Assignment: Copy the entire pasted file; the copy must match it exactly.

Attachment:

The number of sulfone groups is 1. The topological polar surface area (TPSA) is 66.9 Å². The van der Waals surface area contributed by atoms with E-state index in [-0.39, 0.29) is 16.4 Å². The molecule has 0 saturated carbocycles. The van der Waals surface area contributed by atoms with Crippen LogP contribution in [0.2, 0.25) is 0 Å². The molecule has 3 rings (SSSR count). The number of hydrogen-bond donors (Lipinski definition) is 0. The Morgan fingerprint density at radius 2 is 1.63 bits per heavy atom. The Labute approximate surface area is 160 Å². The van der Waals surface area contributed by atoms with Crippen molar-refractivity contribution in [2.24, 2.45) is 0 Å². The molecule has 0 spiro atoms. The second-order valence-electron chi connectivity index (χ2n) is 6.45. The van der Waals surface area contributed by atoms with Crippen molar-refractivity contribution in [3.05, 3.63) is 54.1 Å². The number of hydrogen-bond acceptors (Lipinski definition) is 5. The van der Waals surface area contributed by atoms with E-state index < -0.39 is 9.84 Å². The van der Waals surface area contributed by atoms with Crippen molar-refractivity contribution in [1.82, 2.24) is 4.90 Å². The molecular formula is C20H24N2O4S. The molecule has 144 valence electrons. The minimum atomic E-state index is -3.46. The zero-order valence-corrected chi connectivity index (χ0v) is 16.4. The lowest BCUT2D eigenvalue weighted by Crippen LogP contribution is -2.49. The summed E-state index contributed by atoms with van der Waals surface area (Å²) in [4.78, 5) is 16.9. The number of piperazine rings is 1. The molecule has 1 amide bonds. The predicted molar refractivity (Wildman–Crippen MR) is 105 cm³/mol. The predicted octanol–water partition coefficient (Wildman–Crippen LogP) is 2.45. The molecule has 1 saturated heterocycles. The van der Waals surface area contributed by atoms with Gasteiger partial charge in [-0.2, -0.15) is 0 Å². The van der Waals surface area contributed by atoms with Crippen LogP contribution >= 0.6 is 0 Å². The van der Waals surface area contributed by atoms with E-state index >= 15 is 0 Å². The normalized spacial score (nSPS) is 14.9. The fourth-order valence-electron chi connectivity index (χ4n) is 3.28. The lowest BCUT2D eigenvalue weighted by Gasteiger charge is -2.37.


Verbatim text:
The number of sulfone groups is 1. The topological polar surface area (TPSA) is 66.9 Å². The van der Waals surface area contributed by atoms with E-state index in [-0.39, 0.29) is 16.4 Å². The molecule has 0 saturated carbocycles. The van der Waals surface area contributed by atoms with Crippen LogP contribution in [0.2, 0.25) is 0 Å². The molecule has 3 rings (SSSR count). The number of hydrogen-bond donors (Lipinski definition) is 0. The Morgan fingerprint density at radius 2 is 1.63 bits per heavy atom. The Labute approximate surface area is 160 Å². The van der Waals surface area contributed by atoms with Crippen molar-refractivity contribution in [2.24, 2.45) is 0 Å². The molecule has 0 spiro atoms. The second-order valence-electron chi connectivity index (χ2n) is 6.45. The van der Waals surface area contributed by atoms with Crippen molar-refractivity contribution in [3.05, 3.63) is 54.1 Å². The number of hydrogen-bond acceptors (Lipinski definition) is 5. The van der Waals surface area contributed by atoms with E-state index < -0.39 is 9.84 Å². The van der Waals surface area contributed by atoms with Crippen molar-refractivity contribution in [1.82, 2.24) is 4.90 Å². The molecular formula is C20H24N2O4S. The molecule has 144 valence electrons. The minimum atomic E-state index is -3.46. The zero-order valence-corrected chi connectivity index (χ0v) is 16.4. The lowest BCUT2D eigenvalue weighted by Crippen LogP contribution is -2.49. The summed E-state index contributed by atoms with van der Waals surface area (Å²) in [4.78, 5) is 16.9. The number of piperazine rings is 1. The molecule has 1 amide bonds. The predicted molar refractivity (Wildman–Crippen MR) is 105 cm³/mol. The predicted octanol–water partition coefficient (Wildman–Crippen LogP) is 2.45. The molecule has 1 saturated heterocycles. The van der Waals surface area contributed by atoms with Gasteiger partial charge in [-0.2, -0.15) is 0 Å². The van der Waals surface area contributed by atoms with Crippen LogP contribution >= 0.6 is 0 Å². The van der Waals surface area contributed by atoms with E-state index >= 15 is 0 Å². The normalized spacial score (nSPS) is 14.9. The fourth-order valence-electron chi connectivity index (χ4n) is 3.28. The lowest BCUT2D eigenvalue weighted by Gasteiger charge is -2.37.